New Starter In The Works
I love wide open spaces like what you get just north of where I live in Eastern Idaho. Montana! There is nothing bigger and they grow a lot of wheat. So I am in the process of activating a new starter, Big Sky - The Montana Sourdough Starter.
Sometimes I think I have too many starters. This will be Number 12! The cool thing is all my starters are different. Different smell and taste. Some are mild and some are strong. Almost too strong. It takes a stronger cook to master some of these but when you do, oh man!
It's hard to believe I have been doing this as a hobby most of my adult life and I just started selling them five years ago. I don't make any money doing this because it's a hobby and my opinion is you are not going to get rich selling sourdough starters. It's the love of sourdough that keeps me going.
The yeast you buy in the store or is used in the loaves of bread on the store shelves is highly modified. I would go so far as to call it a GMO product. It's like the chicken breasts you buy in the Meat Department, genetically modified chickens that get slaughtered at just six weeks old because they grow at an alarming rate. If they were not butchered they would no longer be able to walk and they develop cancer quickly. Should we be eating this stuff?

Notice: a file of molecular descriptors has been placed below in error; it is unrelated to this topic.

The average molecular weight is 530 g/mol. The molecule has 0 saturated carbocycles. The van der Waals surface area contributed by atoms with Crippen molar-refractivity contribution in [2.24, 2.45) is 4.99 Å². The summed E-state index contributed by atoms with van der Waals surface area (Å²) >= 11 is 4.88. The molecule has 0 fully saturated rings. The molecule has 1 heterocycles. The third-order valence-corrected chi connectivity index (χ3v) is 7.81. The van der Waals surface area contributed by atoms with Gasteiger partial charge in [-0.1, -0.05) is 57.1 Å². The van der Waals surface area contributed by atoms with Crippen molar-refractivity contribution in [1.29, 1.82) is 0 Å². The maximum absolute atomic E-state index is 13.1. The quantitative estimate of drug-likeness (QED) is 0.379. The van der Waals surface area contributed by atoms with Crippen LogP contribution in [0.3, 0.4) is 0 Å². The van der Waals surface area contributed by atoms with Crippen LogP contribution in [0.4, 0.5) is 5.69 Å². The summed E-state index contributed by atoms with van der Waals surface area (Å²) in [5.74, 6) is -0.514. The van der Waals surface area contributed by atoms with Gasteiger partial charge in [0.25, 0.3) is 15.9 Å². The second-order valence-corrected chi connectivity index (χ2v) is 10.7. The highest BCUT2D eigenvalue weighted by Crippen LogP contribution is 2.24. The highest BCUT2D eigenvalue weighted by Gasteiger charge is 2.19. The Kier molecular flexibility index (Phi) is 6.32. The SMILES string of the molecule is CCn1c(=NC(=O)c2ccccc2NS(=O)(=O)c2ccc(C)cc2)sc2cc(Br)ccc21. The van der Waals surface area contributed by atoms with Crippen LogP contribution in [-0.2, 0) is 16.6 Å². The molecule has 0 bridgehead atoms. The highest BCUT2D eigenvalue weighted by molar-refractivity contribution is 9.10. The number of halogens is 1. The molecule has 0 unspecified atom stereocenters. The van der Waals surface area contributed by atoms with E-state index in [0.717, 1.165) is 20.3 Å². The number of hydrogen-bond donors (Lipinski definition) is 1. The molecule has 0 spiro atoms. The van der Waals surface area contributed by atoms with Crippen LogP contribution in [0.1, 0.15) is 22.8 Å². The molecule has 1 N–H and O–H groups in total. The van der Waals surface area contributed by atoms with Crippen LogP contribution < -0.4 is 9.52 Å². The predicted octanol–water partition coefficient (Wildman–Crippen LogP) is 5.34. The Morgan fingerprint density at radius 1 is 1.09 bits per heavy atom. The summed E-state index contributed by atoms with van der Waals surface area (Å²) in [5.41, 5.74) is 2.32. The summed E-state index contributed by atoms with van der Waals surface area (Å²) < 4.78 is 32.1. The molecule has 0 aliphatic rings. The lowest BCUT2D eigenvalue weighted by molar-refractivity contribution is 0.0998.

Sourdough yeast is natural. The yeast is a naturally airborne organism that attaches to wheat, grapes, berries, etc. It has not been modified in any way. The sourdough yeast in 100% Non-GMO and it tastes really good.
It was not all that long ago when pretty much EVERYONE at some form of sourdough bread on a daily basis. Today we mostly eat bread made from modified yeasts that are designed to do one thing fast and die. It's impossible to take a package of yeast from the store, activate it, feed it and dry it for future use. It's specifically been modified so that it cannot be grown at home. But sourdough is a freely given organism which does not care if it is refrigerated, frozen or dried for long term storage and use.
There are disadvantages to sourdough for sure because it has to be fed every day or stored. Luckily, once fully thriving, your sourdough colony can be fed a tablespoon of flour a day to keep it active. When you use it you can pretty much dump out almost the entire jar of starter and feed it and it will thrive very quickly. The old tradition was to save half of your starter when feeding it. I found this to be nonsense. When I made bread once several years ago I accidentally dumped 99% of my starter into the mixing bowl without thought. When I realized my mistake I tried a normal feeding of 160 grams of flour and 160 grams of bottled spring water. It thrived! I was so relieved.
Anyway, I will be posting my Big Sky sourdough starter on my order page real soon. Go make some sourdough something! Bread, biscuits, pancakes, a cake or whatever else you can think of and enjoy. Later.
How To Order